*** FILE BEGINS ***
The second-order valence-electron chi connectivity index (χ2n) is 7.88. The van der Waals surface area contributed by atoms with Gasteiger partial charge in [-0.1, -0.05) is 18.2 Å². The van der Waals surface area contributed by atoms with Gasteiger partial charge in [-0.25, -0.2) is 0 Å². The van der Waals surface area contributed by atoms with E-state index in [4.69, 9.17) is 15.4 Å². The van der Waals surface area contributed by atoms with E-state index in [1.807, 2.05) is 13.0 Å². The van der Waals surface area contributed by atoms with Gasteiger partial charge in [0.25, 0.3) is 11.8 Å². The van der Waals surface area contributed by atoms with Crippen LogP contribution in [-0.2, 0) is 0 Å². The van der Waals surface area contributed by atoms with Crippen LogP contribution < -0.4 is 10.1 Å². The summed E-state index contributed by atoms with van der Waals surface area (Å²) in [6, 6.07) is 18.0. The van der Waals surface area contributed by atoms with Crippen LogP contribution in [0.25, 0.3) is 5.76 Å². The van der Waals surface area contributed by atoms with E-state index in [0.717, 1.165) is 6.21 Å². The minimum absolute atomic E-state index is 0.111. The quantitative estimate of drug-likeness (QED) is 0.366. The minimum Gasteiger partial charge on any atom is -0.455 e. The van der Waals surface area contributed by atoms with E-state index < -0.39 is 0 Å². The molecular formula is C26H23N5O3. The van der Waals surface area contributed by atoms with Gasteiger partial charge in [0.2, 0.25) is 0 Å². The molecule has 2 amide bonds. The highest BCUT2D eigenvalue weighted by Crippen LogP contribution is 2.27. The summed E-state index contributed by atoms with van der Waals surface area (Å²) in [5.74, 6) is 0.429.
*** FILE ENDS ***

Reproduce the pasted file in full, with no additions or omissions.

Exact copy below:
The second-order valence-electron chi connectivity index (χ2n) is 7.88. The van der Waals surface area contributed by atoms with Gasteiger partial charge in [-0.1, -0.05) is 18.2 Å². The van der Waals surface area contributed by atoms with Gasteiger partial charge in [-0.25, -0.2) is 0 Å². The van der Waals surface area contributed by atoms with E-state index in [4.69, 9.17) is 15.4 Å². The van der Waals surface area contributed by atoms with E-state index in [1.807, 2.05) is 13.0 Å². The van der Waals surface area contributed by atoms with Gasteiger partial charge in [0.25, 0.3) is 11.8 Å². The van der Waals surface area contributed by atoms with Crippen LogP contribution in [-0.2, 0) is 0 Å². The van der Waals surface area contributed by atoms with Crippen LogP contribution < -0.4 is 10.1 Å². The summed E-state index contributed by atoms with van der Waals surface area (Å²) in [6, 6.07) is 18.0. The van der Waals surface area contributed by atoms with Crippen LogP contribution in [0.25, 0.3) is 5.76 Å². The van der Waals surface area contributed by atoms with E-state index in [0.717, 1.165) is 6.21 Å². The minimum absolute atomic E-state index is 0.111. The quantitative estimate of drug-likeness (QED) is 0.366. The minimum Gasteiger partial charge on any atom is -0.455 e. The van der Waals surface area contributed by atoms with E-state index < -0.39 is 0 Å². The molecular formula is C26H23N5O3. The van der Waals surface area contributed by atoms with Gasteiger partial charge in [0.2, 0.25) is 0 Å². The molecule has 2 amide bonds. The highest BCUT2D eigenvalue weighted by Crippen LogP contribution is 2.27. The summed E-state index contributed by atoms with van der Waals surface area (Å²) in [5.74, 6) is 0.429.